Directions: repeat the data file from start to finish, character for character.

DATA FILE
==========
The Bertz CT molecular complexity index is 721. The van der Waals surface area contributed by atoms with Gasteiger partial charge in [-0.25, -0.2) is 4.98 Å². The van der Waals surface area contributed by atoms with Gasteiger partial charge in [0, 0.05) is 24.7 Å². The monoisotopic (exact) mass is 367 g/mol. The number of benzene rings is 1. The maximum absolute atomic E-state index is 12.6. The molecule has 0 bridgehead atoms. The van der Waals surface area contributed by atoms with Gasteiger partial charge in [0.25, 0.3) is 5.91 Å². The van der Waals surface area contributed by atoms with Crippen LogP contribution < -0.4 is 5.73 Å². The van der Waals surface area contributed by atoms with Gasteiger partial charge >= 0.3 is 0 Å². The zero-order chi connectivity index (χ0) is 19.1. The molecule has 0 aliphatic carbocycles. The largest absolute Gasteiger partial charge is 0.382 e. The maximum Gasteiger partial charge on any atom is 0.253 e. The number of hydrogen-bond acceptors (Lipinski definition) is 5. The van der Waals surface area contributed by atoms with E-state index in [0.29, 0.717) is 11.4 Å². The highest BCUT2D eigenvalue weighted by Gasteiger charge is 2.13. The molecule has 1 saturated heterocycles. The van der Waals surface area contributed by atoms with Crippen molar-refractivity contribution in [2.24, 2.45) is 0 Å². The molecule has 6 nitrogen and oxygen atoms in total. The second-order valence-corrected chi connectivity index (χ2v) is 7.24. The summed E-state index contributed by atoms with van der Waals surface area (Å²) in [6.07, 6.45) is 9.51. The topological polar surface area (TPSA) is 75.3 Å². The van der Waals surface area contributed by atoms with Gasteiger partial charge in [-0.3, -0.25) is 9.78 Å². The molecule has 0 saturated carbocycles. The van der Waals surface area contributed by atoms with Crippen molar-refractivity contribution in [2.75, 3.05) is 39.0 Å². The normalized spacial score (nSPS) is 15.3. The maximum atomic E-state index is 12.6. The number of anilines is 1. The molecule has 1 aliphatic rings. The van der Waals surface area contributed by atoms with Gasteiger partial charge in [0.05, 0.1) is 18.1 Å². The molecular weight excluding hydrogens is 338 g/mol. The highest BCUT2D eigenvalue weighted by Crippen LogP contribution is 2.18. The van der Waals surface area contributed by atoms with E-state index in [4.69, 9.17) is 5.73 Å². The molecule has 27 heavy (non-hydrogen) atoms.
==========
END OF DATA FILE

The Bertz CT molecular complexity index is 721. The van der Waals surface area contributed by atoms with Gasteiger partial charge in [-0.25, -0.2) is 4.98 Å². The van der Waals surface area contributed by atoms with Gasteiger partial charge in [0, 0.05) is 24.7 Å². The monoisotopic (exact) mass is 367 g/mol. The number of benzene rings is 1. The maximum absolute atomic E-state index is 12.6. The molecule has 0 bridgehead atoms. The van der Waals surface area contributed by atoms with Gasteiger partial charge in [0.25, 0.3) is 5.91 Å². The van der Waals surface area contributed by atoms with Crippen LogP contribution < -0.4 is 5.73 Å². The van der Waals surface area contributed by atoms with Gasteiger partial charge >= 0.3 is 0 Å². The zero-order chi connectivity index (χ0) is 19.1. The molecule has 0 aliphatic carbocycles. The largest absolute Gasteiger partial charge is 0.382 e. The maximum Gasteiger partial charge on any atom is 0.253 e. The number of hydrogen-bond acceptors (Lipinski definition) is 5. The van der Waals surface area contributed by atoms with E-state index in [0.29, 0.717) is 11.4 Å². The highest BCUT2D eigenvalue weighted by Gasteiger charge is 2.13. The molecule has 1 saturated heterocycles. The van der Waals surface area contributed by atoms with Crippen molar-refractivity contribution in [2.24, 2.45) is 0 Å². The molecule has 6 nitrogen and oxygen atoms in total. The second-order valence-corrected chi connectivity index (χ2v) is 7.24. The summed E-state index contributed by atoms with van der Waals surface area (Å²) in [6.07, 6.45) is 9.51. The topological polar surface area (TPSA) is 75.3 Å². The van der Waals surface area contributed by atoms with Gasteiger partial charge in [-0.3, -0.25) is 9.78 Å². The molecule has 0 saturated carbocycles. The van der Waals surface area contributed by atoms with Crippen molar-refractivity contribution in [2.75, 3.05) is 39.0 Å². The normalized spacial score (nSPS) is 15.3. The maximum atomic E-state index is 12.6. The number of anilines is 1. The molecule has 1 aliphatic rings. The van der Waals surface area contributed by atoms with Gasteiger partial charge in [0.05, 0.1) is 18.1 Å². The molecular weight excluding hydrogens is 338 g/mol. The highest BCUT2D eigenvalue weighted by Crippen LogP contribution is 2.18. The van der Waals surface area contributed by atoms with E-state index in [4.69, 9.17) is 5.73 Å². The molecule has 27 heavy (non-hydrogen) atoms.